I am very curious about what’s in the water, or the air, in Whitehorse, Yukon Territory, Canada. Or maybe Jamie Sharpe and Deborah Lisoway would be unique wherever they chose to live. But it’s in the Yukon that they publish The Associative Press, apparently entirely self-financed, with no institutional support.
There was always something mysterious about them. The journal itself shows no address and neither does the website. It wasn’t until I ordered a back issue from TAP and it came in the mail that I found out they are located in the far North. And who was Jamie Sharpe? Every person on the masthead was depicted with the same almost I eventually learned was Jamie’s grandfather. And where did the bizarre illustrations come from?
When I ordered a back issue, I soon saw why they had turned my own flash fiction down. The short prose pieces they do publish are much weirder and more inventive than anything that comes out of my head. Very very cool. But last year, they accepted and published a couple of my poems. Seeing my poetry in print would have been enough to make me happy, but Jamie and Deborah also invite contributors to choose the recipient of a Kiva microfinance loan. Just ahead of my own trip to Bolivia, TAP paid for a loan to a group of Bolivian women.
Then, this month, ECW Press–which does not stand for Extreme Championship Wrestling, but is instead one of the most highly regarded independent presses in Canada, published Jamie’s own book of poetry, Animal Husbandry Today. Deborah wrote me: “I’ve bought up enough copies to send to anyone who wants one to read/review/prop up a wonky table leg.” Even a volume of poems won’t save my table, but I said YES! , and I got to see what Jamie really looks like, discover he was the one all along creating those strange drawings as his style is instantly recognizable in the illustrations printed in the book…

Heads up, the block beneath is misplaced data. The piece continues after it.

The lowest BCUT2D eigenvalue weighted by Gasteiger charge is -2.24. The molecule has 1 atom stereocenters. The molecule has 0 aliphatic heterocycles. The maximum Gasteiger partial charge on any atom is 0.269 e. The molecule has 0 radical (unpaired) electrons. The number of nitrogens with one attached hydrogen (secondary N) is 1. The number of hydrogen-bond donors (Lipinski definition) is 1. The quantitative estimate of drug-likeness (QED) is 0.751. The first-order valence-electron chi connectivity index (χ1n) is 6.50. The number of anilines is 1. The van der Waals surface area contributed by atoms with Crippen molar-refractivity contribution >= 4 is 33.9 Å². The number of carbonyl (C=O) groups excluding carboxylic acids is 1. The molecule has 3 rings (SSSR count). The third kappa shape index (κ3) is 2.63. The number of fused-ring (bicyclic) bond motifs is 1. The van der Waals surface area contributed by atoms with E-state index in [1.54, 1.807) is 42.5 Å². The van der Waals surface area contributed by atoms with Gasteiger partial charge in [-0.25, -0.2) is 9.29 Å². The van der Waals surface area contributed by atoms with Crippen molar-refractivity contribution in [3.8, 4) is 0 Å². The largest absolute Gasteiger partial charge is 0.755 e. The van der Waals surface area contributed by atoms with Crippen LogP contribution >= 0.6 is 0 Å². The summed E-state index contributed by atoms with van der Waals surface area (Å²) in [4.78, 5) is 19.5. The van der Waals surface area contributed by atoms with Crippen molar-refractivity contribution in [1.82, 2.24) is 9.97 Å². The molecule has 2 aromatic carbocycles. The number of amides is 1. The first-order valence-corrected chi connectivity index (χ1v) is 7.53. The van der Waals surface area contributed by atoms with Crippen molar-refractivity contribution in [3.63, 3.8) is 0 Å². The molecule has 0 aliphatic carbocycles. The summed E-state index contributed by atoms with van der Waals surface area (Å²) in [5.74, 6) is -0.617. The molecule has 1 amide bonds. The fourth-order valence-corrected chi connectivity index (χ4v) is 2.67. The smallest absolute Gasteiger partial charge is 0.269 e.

and I’m once again pondering what’s in the water up there. Jamie fits a Dada-like sensibility into precisely structured lines. His contemporary drunks and vandals, roller rinks and bowling alleys coexist with an erudite historical consciousness. My own personal taste? The three “Equilateral Poems” in which he experiments but grounds his poems in observed (invented) experience. Maybe my favorite:
Productive [imagine white space here!] Means
“The whir of fabric,
at such speed, cancelled
thought. For others this
sound haunted sleep, while
Aura spent a week’s wages
on an industrial fan,
placing it next to her cot,
replicating work’s perfect
emptiness in dreams.”
* * *
Oh, I promised you Hell.
Alan Kessler and I crossed paths–must be 20 years ago–at Vermont College’s MFA program. I remember him well and how his fiction probed the darkest places a human being can go. So maybe it’s no surprise that after all this time when he sent me a paperback copy of his novel, A Satan Carol, I found him still exploring what’s worst in us. (Alan had contacted me when Wild Child brought his book out in Kindle format but I don’t have a Kindle. Had to wait for a real book.)
In this novel, all Satan wants is an annual birthday card and damn, as I read, I was ready to strike the Faustian bargain and send him one. The human characters are greedy and vulgar and awful even without his promptings while their heroism is revealed to be hollow and self-serving. Satan’s machinations fail not because of human goodness but usually due to bad timing and random happenstance. I have to admit I didn’t understand all of what Alan was saying about free will but I loved it when the bible made Satan hungry and he ate the Annunciation.
Alan is apparently a happily married father of happy children, but as I told him, if a reader has a moral compass, his dark and twisted tale will keep the needle spinning.
So, a blog post that’s not about prisons or politics. Till next time.